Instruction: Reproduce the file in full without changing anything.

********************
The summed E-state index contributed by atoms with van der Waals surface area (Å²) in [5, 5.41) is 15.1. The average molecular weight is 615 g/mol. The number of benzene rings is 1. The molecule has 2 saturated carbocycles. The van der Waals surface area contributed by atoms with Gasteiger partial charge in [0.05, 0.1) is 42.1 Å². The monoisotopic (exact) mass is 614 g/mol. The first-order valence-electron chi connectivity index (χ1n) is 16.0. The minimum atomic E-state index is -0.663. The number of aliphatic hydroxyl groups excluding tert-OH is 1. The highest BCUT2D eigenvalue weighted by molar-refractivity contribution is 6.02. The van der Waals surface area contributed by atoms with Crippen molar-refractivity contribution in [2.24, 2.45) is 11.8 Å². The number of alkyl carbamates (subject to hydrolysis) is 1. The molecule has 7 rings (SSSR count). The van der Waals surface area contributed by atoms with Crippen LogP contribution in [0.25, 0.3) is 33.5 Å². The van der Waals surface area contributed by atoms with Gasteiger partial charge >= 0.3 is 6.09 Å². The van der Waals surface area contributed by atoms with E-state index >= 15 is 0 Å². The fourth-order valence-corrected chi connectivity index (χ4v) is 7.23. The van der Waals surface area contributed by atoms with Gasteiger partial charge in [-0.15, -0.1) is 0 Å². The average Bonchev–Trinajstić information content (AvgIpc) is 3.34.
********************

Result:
The summed E-state index contributed by atoms with van der Waals surface area (Å²) in [5, 5.41) is 15.1. The average molecular weight is 615 g/mol. The number of benzene rings is 1. The molecule has 2 saturated carbocycles. The van der Waals surface area contributed by atoms with Gasteiger partial charge in [0.05, 0.1) is 42.1 Å². The monoisotopic (exact) mass is 614 g/mol. The first-order valence-electron chi connectivity index (χ1n) is 16.0. The minimum atomic E-state index is -0.663. The number of aliphatic hydroxyl groups excluding tert-OH is 1. The highest BCUT2D eigenvalue weighted by molar-refractivity contribution is 6.02. The van der Waals surface area contributed by atoms with Crippen molar-refractivity contribution in [2.24, 2.45) is 11.8 Å². The number of alkyl carbamates (subject to hydrolysis) is 1. The molecule has 7 rings (SSSR count). The van der Waals surface area contributed by atoms with Crippen LogP contribution in [0.25, 0.3) is 33.5 Å². The van der Waals surface area contributed by atoms with Gasteiger partial charge >= 0.3 is 6.09 Å². The van der Waals surface area contributed by atoms with E-state index >= 15 is 0 Å². The fourth-order valence-corrected chi connectivity index (χ4v) is 7.23. The van der Waals surface area contributed by atoms with Gasteiger partial charge in [-0.15, -0.1) is 0 Å². The average Bonchev–Trinajstić information content (AvgIpc) is 3.34.